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In their fourth and last film together, Critic's Choice (1963), comedy legends Bob Hope and Lucille Ball play a married couple. He's a theater critic and she's a fledging playwright who tries to discourage her husband from reviewing her first play. The film was adapted from Ira Levin's play of the same name, which opened in New York on December 14, 1960, with Henry Fonda in the lead role. It was based on the real-life playwright Jean Kerr and her critic-husband Walter.
The filming of Critic's Choice began in March 1962, not long after Lucille Ball had divorced husband Desi Arnaz and married comic Gary Morton. During the shooting, she shuttled between the Las Vegas Dunes hotel for weekends and flew to Houston to watch Morton perform at the Shamrock. The set itself was like a Vegas nightclub with all the celebrities who wanted to come and watch Ball and Hope. Peter Lawford, his wife Pat Kennedy, and his mother, the Duchess of Devonshire, were among them. Kennedy and columnist Walter Winchell were given bit parts in the film but visitor's hours had to be established to maintain the shooting schedule.
Hope and Ball worked well together. As Kathleen Brady wrote, "[T]he public took it for granted that they were personal friends, as were [George] Burns and [Jack] Benny or [Bob] Hope and [Bing] Crosby. Now that Desi would no longer do as her escort, whenever she appeared on television and needed to be paired at the podium with a male star, chiefly at the Academy Awards shows, Hope's would be the arm she took. They were the Annette and Frankie of the D-Day generation, and as such they inspired wild cheering. They liked each other enormously and they were delighted with the effect they had together on audiences. 'We were friends because we had such success together, and that means a lot.' Bob Hope said. 'We never had a romance. Nothing after hours. That's how close we were.'"
Despite the chemistry of the co-stars, Critic's Choice was not a box-office success when it opened on April 3, 1963. The studio had put it on the shelf for months after the audience reaction at preview screenings was so disastrous. By 1963, Ball had a new television series and the studio released the film to capitalize on it. It didn't help. The film performed poorly at the box-office. Real-life critics blamed the script, which had Hope and Ball arguing throughout. The New York Daily News noted, "Most of the picture's running time is taken up with the couple's quarrels and these are not conductive to laughter," while The New York Times blamed director Don Weis, "[who] has tried to upholster the shaky plot with slapstick and broad burlesque. Both stars, old hands at this sort of thing, go through their paces with benign good humor, but their subtler comic talents remain untapped."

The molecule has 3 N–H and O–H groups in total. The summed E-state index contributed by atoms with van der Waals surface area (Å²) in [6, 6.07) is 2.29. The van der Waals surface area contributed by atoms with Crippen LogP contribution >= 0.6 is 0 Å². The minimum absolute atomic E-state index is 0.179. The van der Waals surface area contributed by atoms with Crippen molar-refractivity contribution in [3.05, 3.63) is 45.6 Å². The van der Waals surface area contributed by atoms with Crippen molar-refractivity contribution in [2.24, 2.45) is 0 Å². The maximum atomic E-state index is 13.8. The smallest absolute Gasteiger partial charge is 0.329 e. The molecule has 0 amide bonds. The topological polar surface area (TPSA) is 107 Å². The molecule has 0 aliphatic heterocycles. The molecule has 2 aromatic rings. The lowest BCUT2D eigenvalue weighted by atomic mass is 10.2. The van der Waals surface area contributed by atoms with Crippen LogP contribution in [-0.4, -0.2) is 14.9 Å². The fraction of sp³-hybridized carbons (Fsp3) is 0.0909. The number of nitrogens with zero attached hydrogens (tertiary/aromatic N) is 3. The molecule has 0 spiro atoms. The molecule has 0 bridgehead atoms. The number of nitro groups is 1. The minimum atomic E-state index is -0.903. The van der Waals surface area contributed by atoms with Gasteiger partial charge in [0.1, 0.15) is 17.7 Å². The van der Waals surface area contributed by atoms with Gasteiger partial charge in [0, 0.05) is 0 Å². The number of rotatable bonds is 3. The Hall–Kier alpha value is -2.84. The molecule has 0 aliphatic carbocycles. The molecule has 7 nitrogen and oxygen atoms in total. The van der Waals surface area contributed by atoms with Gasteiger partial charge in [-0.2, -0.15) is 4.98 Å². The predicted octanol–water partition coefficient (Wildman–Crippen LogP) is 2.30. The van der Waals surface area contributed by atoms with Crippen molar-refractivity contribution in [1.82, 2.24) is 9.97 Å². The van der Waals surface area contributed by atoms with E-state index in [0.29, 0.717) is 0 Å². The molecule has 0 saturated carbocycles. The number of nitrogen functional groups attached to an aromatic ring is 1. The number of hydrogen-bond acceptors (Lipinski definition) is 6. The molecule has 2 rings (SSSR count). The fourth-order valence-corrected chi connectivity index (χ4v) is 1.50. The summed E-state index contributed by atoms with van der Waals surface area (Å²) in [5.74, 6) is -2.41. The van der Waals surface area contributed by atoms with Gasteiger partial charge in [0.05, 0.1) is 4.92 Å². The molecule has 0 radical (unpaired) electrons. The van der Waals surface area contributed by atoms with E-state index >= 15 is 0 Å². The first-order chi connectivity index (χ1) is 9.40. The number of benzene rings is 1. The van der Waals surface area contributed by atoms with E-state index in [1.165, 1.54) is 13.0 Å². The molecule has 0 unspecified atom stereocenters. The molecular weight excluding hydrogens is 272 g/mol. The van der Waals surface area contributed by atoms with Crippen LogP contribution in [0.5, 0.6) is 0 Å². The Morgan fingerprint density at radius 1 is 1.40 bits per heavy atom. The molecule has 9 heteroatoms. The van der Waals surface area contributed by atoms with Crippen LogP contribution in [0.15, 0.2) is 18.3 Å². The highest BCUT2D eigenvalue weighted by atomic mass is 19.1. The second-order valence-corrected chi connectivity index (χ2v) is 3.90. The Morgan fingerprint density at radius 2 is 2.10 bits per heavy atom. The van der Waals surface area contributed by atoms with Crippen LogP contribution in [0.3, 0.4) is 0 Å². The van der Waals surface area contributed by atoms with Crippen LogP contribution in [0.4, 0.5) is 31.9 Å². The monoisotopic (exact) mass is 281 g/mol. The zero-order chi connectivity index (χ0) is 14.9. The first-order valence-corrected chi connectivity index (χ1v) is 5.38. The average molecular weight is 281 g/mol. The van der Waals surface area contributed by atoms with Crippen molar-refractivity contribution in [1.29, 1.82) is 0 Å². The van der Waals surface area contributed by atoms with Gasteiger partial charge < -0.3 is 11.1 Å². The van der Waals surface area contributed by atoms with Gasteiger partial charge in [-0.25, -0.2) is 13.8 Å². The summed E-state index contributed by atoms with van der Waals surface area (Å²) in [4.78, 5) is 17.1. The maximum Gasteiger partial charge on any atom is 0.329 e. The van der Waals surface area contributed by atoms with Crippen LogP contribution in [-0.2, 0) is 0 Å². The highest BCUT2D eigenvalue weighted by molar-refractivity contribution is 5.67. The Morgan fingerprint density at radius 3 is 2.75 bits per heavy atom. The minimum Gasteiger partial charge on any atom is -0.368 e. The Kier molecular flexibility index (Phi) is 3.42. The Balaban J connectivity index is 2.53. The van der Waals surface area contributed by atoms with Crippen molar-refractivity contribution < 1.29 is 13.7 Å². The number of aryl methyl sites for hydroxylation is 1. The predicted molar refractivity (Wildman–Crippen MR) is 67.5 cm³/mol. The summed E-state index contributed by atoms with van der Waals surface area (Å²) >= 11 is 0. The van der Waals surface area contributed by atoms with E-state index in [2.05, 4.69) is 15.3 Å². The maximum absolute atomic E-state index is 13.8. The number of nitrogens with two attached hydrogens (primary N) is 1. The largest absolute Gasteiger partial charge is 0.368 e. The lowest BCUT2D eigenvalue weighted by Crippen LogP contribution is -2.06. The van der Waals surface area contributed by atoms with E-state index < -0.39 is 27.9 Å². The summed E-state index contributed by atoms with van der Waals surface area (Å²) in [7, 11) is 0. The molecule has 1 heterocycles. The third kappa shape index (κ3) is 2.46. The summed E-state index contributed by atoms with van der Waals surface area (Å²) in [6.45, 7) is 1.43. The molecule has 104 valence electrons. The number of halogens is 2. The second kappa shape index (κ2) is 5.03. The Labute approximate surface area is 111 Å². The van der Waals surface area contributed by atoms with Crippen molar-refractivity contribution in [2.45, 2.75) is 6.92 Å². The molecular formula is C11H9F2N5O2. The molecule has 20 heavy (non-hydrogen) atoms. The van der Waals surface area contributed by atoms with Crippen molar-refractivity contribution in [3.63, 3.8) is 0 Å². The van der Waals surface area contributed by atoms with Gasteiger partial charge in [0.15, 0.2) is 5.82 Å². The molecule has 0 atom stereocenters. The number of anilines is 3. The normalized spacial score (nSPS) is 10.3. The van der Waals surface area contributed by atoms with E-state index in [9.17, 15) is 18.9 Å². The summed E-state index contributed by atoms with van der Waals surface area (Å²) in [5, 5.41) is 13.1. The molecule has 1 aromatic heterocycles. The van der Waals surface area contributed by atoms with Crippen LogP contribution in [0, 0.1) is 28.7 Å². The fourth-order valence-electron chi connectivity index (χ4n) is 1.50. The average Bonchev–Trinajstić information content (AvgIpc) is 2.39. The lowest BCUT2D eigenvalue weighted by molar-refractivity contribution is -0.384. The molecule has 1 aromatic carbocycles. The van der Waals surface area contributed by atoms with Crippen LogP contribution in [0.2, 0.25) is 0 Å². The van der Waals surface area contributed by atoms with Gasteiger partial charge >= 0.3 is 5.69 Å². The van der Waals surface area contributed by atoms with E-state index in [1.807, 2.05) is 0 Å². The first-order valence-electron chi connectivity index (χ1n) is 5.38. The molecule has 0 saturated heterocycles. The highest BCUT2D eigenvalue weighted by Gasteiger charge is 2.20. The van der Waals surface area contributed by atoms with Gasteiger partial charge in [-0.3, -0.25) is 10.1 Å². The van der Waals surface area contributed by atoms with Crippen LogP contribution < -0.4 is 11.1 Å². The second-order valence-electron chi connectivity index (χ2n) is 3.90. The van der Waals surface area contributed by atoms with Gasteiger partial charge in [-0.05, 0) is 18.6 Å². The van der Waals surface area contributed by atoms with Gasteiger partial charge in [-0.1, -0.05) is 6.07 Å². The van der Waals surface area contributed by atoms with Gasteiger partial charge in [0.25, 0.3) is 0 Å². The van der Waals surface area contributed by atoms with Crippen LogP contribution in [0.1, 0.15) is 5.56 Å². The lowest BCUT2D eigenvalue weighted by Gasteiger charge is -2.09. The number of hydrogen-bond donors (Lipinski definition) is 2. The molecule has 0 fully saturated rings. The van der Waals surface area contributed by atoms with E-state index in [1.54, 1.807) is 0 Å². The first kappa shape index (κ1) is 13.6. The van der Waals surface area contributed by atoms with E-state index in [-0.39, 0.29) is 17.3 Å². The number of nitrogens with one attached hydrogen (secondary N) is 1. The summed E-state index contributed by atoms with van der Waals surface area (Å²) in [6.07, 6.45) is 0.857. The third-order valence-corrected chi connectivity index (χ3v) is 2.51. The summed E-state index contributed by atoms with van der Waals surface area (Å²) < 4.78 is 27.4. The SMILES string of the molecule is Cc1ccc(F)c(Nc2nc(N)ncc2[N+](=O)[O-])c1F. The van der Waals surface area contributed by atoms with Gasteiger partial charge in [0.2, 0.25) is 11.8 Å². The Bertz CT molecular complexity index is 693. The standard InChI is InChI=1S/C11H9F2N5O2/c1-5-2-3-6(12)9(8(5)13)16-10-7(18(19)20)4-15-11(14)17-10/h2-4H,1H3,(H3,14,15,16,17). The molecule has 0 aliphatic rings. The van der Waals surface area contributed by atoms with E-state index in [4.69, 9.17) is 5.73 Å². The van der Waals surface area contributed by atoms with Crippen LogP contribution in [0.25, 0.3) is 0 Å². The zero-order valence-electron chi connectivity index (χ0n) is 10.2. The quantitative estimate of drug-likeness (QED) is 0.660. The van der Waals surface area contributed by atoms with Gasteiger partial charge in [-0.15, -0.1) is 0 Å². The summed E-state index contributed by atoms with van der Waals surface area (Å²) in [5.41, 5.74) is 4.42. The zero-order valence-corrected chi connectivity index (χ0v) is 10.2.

Producer: Frank P. Rosenberg
Director: Don Weis
Screenplay: Jack Sher; Ira Levin (play)
Cinematography: Charles Lang
Art Direction: Edward Carrere
Music: George Duning
Film Editing: William H. Ziegler
Cast: Bob Hope (Parker Ballantine), Lucille Ball (Angela Ballantine), Marilyn Maxwell (Ivy London), Rip Torn (Dion Kapakos), Jessie Royce Landis (Charlotte Orr aka Charlie), John Dehner (S.P. Champlain), Jim Backus (Dr. William Von Hagedorn), Ricky Kelman (John Ballantine), Dorothy Green (Mrs. Margaret Champlain), Marie Windsor (Sally Orr), Evan McCord (Philip 'Phil' Yardley), Joan Shawlee (Marge Orr), Richard Deacon (Harvey Rittenhouse), Jerome Cowan (Joe Rosenfield).
by Lorraine LoBianco
The AFI Catalog of Feature Films
Brady, Kathleen Lucille: The Life of Lucille Ball
De La Hoz, Cindy Lucy at the Movies
Kanfer, Stefan Ball of Fire: the Tumultuous Life and Comic Art of Lucille Ball
Quirk, Lawrence J. Bob Hope: The Road Well Traveled